Five Books About…

Five Books With Manipulated Memories

So much of our identities are inextricably intertwined with our experiences—good and bad—and our convictions, choices, personalities, and passions are all informed by what has come before. Therefore if someone could rewrite your memories, they could rewrite you. If magic or technology could make you forget your own name or convince you that you were desperately in love with a stranger, how could you trust anything? Who would you be?

Each of these five wonderful books wrestles with the implications of manipulated memories in their own way, asking often heartbreaking questions: What is the cost of forgetting the sins of the past? How do our shared memories bind us together, and how can losing them tear us apart? Who decides if a life can be erased? But what these books all have in common is how they highlight—even in worlds full of magic and monsters—something so mundane, something so human: the value and the frailty of our memories.

 

Tigana by Guy Gavriel Kay

Guy Gavriel Kay is the best prose stylist in all fantasy, but Tigana is more than just beautifully crafted words; it is a heart-wrenching story about grief, vengeance, and identity. A wrathful magician king curses a conquered land, using his powers to wipe the name Tigana from the minds of men. But perhaps most cruelly, he allows the few survivors of this ravaged land to remember what has been taken from them; only they can still speak and hear its name. And yet somehow, even in this world of tyranny, atrocity, and rebellion, Kay creates nothing but blurred lines, leaving the reader with divided loyalties and a profound sense of loss, no matter the outcome of the final pages.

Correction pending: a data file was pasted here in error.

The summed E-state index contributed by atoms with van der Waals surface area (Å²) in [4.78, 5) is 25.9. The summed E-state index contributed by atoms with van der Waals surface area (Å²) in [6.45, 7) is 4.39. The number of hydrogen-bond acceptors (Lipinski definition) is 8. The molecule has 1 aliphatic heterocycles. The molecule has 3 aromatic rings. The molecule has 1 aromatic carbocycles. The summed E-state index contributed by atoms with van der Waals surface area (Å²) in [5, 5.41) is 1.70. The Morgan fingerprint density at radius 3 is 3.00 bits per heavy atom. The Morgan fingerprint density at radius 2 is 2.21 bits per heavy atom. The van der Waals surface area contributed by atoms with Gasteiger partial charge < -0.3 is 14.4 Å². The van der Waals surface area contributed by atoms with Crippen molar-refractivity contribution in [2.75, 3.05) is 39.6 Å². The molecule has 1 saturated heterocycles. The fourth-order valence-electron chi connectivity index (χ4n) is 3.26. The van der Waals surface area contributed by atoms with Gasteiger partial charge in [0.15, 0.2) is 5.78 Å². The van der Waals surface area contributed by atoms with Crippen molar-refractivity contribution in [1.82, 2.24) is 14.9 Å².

Locke & Key by Joe Hill

This dark graphic novel tells the story of a crumbling old house and the crumbling family that lives inside. The Locke children discover what their parents once knew but have forgotten: that the house is populated with magical keys, each with unique and fantastical powers. When they first start experimenting with the Head Key, which grants the power to remove or insert memories, it seems like a godsend for kids who are eager to forget the terrible things they’ve seen. But they learn you can’t remove even your worst memories without changing who you are, and that the Head Key has already been used for horrors of its own.

 

The Giver by Lois Lowry

This classic hardly needs my recommendation, but if—like me—you missed reading it as a kid, do yourself a favor and grab a copy. YA dystopias are everywhere these days, but none can match the emotional gut punch of Jonas’s journey as he becomes a Receiver of Memory, the one member of his community forced to know the sins of their past. But it is what he learns about the present that is most haunting, as he alone can see what has become of a world that never learns and never regrets.

 

The Shadow of the Wind by Carlos Ruiz Zafón

A Gothic melodrama set in Spain during the 1940s, The Shadow of the Wind is a book about books, murder, love, and legacy. Young Daniel Sempere visits the Cemetery of Forgotten Books—a secret library of otherwise lost books—and there discovers a peculiar novel that captivates him. When he tries to locate more works by the same author, he instead uncovers a plot to eradicate the author’s books and history from memory, and finds himself being chased by a devilish figure straight out of the pages of his rare book. The plot is full of morbid twists and turns, and the shadowy streets of postwar Barcelona make for an incredible setting for this gloomy mystery.

 

The Golem and the Jinni by Helene Wecker

This glorious book makes much out of the contrasts between its two main characters: a golem, newly formed, with no past or desires of her own, and an ancient jinni, captured, bound, and stripped of his memories. These two creatures from Jewish and Arabian folklore find one another in a 19th century New York City bursting with noise, life, and immigrants. They each struggle in their relationships with the myriad humans they encounter—the golem desperate to serve and the jinni bitter and unmoored—but in each other, they find an unlikely kinship. From its brilliant premise to its beautiful writing and captivating characters, this novel is a wonder.

 

W.L. Goodwater lives with his wife and son on the coast. He designs software, teaches fencing, and writes novels — though not necessarily in that order. His debut novel, Breach, is now available from Ace.

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